Seattle refuses road salt, roads snow-packed "by design"

Roads have become snowpacked by design, as city officials have turned away from use of road salt to melt away ice.
Roads have become snowpacked by design, as city officials have turned away from use of road salt to melt away ice.

Anger is growing over the city of Seattle’s policy against use of rock salt to clear city roads following winter storms.  While the policy has apparently been in place for years, it has gotten its biggest test this month as the area has been socked by several significant winter storms:

“We’re trying to create a hard-packed surface,” said Alex Wiggins, chief of staff for the Seattle Department of Transportation. “It doesn’t look like anything you’d find in Chicago or New York.”

This strategy is a result of  the city’s policy against the use of the traditional, cheap, and effective de-icer:  rock salt.  While many would disagree with Wiggins on this approach, few would argue that he is correct on one point – this is unlike conditions that would be found in many other cold-climate large cities such as Chicago or New York where use of road salt is commonplace.

The road crews admit the effectiveness of road salt, but decry its effects on the environment; mainly, nearby (salt water) Puget Sound:

“If we were using salt, you’d see patches of bare road because salt is very effective,” Wiggins said. “We decided not to utilize salt because it’s not a healthy addition to Puget Sound.”

By ruling out salt and some of the chemicals routinely used by snowbound cities, Seattle has embraced a less-effective strategy for clearing roads, namely sand sprinkled on top of snowpack along major arterials, and a chemical de-icer that is effective when temperatures are below 32 degrees.

Not only have they dropped road salt as a clearing option, but they’ve also gone to rubber snow plows:

Seattle also equips its plows with rubber-edged blades. That minimizes the damage to roads and manhole covers, but it doesn’t scrape off the ice, Wiggins said.

Rear-wheel drive police cruisers are having a difficult time navigating the hills on city streets and are forced to result to other means of responding to calls:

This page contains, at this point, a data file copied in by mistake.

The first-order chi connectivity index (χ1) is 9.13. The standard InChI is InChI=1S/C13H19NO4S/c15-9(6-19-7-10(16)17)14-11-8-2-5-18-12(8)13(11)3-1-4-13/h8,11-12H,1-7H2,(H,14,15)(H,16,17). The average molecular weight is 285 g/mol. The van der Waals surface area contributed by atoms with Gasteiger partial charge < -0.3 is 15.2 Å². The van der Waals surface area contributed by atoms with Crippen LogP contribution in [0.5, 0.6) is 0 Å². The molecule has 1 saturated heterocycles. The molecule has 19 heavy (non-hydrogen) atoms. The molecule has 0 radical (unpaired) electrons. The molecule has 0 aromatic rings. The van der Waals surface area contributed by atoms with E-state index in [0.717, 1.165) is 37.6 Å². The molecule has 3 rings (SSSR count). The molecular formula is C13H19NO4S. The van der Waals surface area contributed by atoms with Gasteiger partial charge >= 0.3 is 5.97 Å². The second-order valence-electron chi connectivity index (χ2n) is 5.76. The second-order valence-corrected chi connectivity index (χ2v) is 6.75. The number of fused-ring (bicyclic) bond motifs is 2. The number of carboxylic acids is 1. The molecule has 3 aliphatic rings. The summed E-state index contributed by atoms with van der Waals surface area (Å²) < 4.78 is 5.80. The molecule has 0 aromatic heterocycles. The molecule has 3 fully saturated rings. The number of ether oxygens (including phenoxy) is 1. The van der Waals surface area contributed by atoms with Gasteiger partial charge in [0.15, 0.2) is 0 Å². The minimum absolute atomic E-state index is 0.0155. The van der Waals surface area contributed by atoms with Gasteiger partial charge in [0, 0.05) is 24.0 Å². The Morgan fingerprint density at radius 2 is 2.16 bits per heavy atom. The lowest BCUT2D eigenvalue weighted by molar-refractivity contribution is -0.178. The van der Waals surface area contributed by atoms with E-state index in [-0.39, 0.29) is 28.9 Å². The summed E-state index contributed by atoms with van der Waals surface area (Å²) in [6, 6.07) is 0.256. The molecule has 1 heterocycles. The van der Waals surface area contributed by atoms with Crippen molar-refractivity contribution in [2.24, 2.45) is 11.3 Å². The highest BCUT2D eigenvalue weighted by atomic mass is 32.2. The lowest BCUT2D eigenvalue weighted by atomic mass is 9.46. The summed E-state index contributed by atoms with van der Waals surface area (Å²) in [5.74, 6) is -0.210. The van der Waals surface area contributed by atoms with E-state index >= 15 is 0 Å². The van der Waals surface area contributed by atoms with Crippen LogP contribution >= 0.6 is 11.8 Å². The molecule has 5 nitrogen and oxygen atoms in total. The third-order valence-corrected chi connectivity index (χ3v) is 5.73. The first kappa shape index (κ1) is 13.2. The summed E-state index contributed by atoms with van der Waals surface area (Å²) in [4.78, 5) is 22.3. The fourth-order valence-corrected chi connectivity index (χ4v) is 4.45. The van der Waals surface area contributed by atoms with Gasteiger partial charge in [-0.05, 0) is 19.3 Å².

The city’s patrol cars are rear-wheel drive. And even with tire chains, officers are avoiding hills and responding on foot, according to a West Precinct officer.

For much more on the ongoing debate over the use of road salt, see the Seattle P-I’s follow-up story:  When it’s time to clear roadways, Seattle halts the salt:

What they haven’t used is rock salt, a good but some say environmentally unfriendly way to clear the roads of snow and ice.  In the mid-1990s, the city decided not to use the more corrosive salt, and instead it uses GeoMelt C, a liquid blend of calcium chloride in a soy base. The de-icer is thought to be gentler on the environment and considered better for the Puget Sound waterway, where eventually much of it will end up.

But the potential harm to the Sound when weighed against the harm done to the city as measured by traffic accidents, the economic impact of lost business, halted garbage service, and other impediments caused by impassable roads, the adversity to salt is hardly a consensus:

A 2005 study focusing on the Northeast, where massive amounts of road salt are applied annually, found that some streams were one-quarter as salty as sea water, and were killing animals and fish. A second study that year found that the use of rock salt to melt street ice had increased a hundredfold nationally since 1940.

The second study, published in the Proceedings of the National Academy of Sciences, a science journal, concluded:

“In summary, no one is suggesting that society should instantly ban rock salt use. Nonetheless … there are real, long-term consequences to its use, particularly for freshwater systems and soils. … A prudent step would be to adopt a ‘less is more’ policy, reducing the amounts of salt applied and considering alternatives where economically feasible.”

Anger is growing over the tactics employed over the last week, as many complain that once you get out of the city, travel is manageable in other locations that more traditional means of snow- and ice-clearing are employed.   Joel Connely says it’s time to get angry about city’s response to snow:

Instead of the mellow attitude urged by my newspaper on Tuesday morning, I would suggest that the public adopt a demeanor that famed economist John Kenneth Galbraith suggested in dealing with unresponsive bureaucracies: “Cultivate a modest aspect of menace.”

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